But Mrs Clinton may do this too. After all, as Lawrence Summers, the former US Treasury secretary, recently pointed out, the beauty of infrastructure spending is that it could create middle-class jobs and growth at a time when monetary policy has reached its limits — at least, if you do not mind raising debt.
Fourth, expect currency volatility. The most eye-grabbing element of Mr Trump’s campaign so far has been his threats about trade protectionism. But Mrs Clinton has turned more protectionist, too, toning down her support of the Trans-Pacific Partnership. No one knows if her newfound caution will actually change trade flows or supply chains. But sabre-rattling on the global stage could certainly quickly unleash some currency swings.
Finally — and most importantly — investors need to invest in assets with an eye to capricious government intervention. After all, if there is one thing that will make sense of this peculiar election, it is the idea that voters have lost faith in the free-market political centre.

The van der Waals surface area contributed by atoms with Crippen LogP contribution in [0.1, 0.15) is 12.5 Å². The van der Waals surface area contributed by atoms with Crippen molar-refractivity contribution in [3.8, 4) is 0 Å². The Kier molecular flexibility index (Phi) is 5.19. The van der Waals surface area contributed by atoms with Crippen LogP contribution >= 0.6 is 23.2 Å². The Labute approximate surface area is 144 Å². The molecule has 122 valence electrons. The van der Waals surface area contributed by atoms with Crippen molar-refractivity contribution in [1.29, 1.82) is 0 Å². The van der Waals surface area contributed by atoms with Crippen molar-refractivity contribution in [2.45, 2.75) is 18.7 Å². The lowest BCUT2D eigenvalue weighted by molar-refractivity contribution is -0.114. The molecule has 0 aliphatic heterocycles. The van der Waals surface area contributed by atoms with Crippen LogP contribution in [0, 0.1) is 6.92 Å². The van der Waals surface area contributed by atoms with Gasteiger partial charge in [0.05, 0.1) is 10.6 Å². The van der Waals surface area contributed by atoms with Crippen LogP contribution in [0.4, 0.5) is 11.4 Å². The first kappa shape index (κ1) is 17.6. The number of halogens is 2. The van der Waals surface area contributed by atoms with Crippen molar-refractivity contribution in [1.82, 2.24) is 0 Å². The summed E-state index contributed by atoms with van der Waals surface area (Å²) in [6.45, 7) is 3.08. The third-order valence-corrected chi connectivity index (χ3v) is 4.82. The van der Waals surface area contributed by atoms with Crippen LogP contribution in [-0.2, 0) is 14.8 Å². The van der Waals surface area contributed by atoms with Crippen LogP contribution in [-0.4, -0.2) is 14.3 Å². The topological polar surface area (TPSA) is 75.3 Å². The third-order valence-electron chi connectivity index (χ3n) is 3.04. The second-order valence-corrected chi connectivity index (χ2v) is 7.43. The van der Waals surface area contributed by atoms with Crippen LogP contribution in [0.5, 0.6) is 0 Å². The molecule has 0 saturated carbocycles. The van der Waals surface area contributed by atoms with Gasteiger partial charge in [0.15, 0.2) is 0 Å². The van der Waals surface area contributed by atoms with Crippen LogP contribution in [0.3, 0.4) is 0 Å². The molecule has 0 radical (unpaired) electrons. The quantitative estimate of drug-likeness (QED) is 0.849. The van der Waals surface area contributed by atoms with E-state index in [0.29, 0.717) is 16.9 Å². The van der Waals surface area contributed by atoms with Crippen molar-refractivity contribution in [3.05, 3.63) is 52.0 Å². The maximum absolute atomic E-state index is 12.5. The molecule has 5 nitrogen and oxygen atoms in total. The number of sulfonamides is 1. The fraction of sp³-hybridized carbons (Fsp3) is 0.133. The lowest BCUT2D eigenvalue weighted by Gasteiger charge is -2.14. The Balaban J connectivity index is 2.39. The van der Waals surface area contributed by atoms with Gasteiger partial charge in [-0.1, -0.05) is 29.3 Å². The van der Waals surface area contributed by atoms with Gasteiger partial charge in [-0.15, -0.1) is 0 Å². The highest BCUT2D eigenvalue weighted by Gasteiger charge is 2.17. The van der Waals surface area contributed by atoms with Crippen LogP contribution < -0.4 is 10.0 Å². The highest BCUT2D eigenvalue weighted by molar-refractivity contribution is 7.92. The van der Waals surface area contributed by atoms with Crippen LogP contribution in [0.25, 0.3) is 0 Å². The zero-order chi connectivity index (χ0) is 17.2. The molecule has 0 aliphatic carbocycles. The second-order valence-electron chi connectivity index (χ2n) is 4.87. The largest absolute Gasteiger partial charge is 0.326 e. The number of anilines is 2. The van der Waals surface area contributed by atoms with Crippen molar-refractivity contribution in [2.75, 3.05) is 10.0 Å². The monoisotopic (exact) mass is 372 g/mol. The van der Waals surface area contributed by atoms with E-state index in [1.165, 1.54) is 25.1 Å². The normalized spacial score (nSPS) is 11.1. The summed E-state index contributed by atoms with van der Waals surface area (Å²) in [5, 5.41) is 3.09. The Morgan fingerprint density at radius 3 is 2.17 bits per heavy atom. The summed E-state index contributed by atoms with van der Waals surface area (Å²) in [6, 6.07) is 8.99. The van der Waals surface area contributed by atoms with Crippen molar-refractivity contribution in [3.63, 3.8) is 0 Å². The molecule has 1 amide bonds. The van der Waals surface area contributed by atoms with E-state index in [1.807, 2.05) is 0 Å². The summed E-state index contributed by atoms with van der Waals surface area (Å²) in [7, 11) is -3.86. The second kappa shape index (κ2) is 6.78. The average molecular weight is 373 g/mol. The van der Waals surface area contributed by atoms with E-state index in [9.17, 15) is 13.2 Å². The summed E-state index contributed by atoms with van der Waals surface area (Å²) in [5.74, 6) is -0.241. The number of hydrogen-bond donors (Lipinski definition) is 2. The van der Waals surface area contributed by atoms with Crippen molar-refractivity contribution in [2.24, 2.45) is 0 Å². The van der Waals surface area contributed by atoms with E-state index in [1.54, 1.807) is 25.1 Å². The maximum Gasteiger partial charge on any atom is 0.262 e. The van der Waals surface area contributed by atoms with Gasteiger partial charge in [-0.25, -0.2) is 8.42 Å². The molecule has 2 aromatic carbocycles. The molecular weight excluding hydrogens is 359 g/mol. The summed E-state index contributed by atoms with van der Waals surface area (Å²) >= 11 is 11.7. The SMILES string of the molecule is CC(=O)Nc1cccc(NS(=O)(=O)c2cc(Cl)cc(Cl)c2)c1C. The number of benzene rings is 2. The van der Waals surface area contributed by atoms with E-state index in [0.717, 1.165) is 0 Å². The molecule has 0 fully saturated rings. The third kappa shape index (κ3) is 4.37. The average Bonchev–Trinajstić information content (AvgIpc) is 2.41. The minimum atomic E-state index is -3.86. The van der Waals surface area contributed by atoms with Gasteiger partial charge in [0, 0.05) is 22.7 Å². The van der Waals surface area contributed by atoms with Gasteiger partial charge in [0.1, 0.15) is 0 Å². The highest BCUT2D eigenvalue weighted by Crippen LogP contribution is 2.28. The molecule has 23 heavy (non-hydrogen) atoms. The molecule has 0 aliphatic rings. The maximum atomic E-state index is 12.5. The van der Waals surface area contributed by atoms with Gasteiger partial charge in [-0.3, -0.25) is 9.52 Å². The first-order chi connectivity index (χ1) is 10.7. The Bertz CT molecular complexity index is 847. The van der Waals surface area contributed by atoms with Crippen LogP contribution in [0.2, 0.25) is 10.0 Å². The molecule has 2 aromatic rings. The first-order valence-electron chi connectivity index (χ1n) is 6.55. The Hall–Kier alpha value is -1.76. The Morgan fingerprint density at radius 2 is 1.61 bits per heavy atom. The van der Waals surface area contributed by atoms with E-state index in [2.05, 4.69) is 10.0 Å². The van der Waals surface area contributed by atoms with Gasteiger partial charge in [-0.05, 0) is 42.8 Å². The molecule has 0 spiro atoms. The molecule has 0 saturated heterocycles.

With populism rife, Mrs Clinton may deploy more consumer protection and regulation in response, while Mr Trump ay plump for endless protectionism.
Either way, if you want to invest in pharma, cars, tech or pretty much anything else, you would be a fool to make your choice based on economics or free-market theories alone. Populism matters, in investing and politics alike now — even, or especially, if it makes your head spin.
“I would borrow, knowing that if the economy crashed, you could make a deal,” Trump said in a CNBC interview.